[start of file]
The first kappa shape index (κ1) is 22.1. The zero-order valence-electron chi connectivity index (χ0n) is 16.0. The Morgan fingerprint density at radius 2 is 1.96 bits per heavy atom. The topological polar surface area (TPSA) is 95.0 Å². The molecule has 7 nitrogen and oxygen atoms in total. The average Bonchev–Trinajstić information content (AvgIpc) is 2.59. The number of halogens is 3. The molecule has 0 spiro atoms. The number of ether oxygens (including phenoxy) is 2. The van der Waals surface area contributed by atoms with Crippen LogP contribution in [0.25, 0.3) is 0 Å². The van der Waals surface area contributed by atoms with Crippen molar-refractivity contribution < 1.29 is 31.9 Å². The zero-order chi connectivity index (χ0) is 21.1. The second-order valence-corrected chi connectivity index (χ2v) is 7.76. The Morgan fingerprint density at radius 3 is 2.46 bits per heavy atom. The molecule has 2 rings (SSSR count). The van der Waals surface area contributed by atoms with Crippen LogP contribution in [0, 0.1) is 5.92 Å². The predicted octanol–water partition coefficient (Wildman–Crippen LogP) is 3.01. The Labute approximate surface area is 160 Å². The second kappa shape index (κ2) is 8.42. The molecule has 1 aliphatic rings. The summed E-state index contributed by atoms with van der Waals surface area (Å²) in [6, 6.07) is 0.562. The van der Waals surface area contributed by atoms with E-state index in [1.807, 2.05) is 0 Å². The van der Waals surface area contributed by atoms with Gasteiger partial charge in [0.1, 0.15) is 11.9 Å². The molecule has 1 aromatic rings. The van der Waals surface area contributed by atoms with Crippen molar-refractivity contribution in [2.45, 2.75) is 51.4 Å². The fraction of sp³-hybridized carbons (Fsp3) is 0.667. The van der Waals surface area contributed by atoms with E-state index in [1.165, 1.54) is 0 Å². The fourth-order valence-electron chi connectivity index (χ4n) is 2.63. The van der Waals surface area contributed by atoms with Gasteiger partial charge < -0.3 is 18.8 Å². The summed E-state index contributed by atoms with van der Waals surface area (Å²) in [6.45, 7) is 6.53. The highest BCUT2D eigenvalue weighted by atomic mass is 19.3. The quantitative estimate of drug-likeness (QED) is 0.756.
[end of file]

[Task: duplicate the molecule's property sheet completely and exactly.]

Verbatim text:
The first kappa shape index (κ1) is 22.1. The zero-order valence-electron chi connectivity index (χ0n) is 16.0. The Morgan fingerprint density at radius 2 is 1.96 bits per heavy atom. The topological polar surface area (TPSA) is 95.0 Å². The molecule has 7 nitrogen and oxygen atoms in total. The average Bonchev–Trinajstić information content (AvgIpc) is 2.59. The number of halogens is 3. The molecule has 0 spiro atoms. The number of ether oxygens (including phenoxy) is 2. The van der Waals surface area contributed by atoms with Crippen LogP contribution in [0.25, 0.3) is 0 Å². The van der Waals surface area contributed by atoms with Crippen molar-refractivity contribution < 1.29 is 31.9 Å². The zero-order chi connectivity index (χ0) is 21.1. The second-order valence-corrected chi connectivity index (χ2v) is 7.76. The Morgan fingerprint density at radius 3 is 2.46 bits per heavy atom. The molecule has 2 rings (SSSR count). The van der Waals surface area contributed by atoms with Crippen LogP contribution in [0, 0.1) is 5.92 Å². The predicted octanol–water partition coefficient (Wildman–Crippen LogP) is 3.01. The Labute approximate surface area is 160 Å². The second kappa shape index (κ2) is 8.42. The molecule has 1 aliphatic rings. The summed E-state index contributed by atoms with van der Waals surface area (Å²) in [6, 6.07) is 0.562. The van der Waals surface area contributed by atoms with E-state index in [1.807, 2.05) is 0 Å². The van der Waals surface area contributed by atoms with Gasteiger partial charge in [0.1, 0.15) is 11.9 Å². The molecule has 1 aromatic rings. The van der Waals surface area contributed by atoms with Crippen molar-refractivity contribution in [2.45, 2.75) is 51.4 Å². The fraction of sp³-hybridized carbons (Fsp3) is 0.667. The van der Waals surface area contributed by atoms with E-state index in [1.165, 1.54) is 0 Å². The fourth-order valence-electron chi connectivity index (χ4n) is 2.63. The van der Waals surface area contributed by atoms with Gasteiger partial charge < -0.3 is 18.8 Å². The summed E-state index contributed by atoms with van der Waals surface area (Å²) in [6.45, 7) is 6.53. The highest BCUT2D eigenvalue weighted by atomic mass is 19.3. The quantitative estimate of drug-likeness (QED) is 0.756.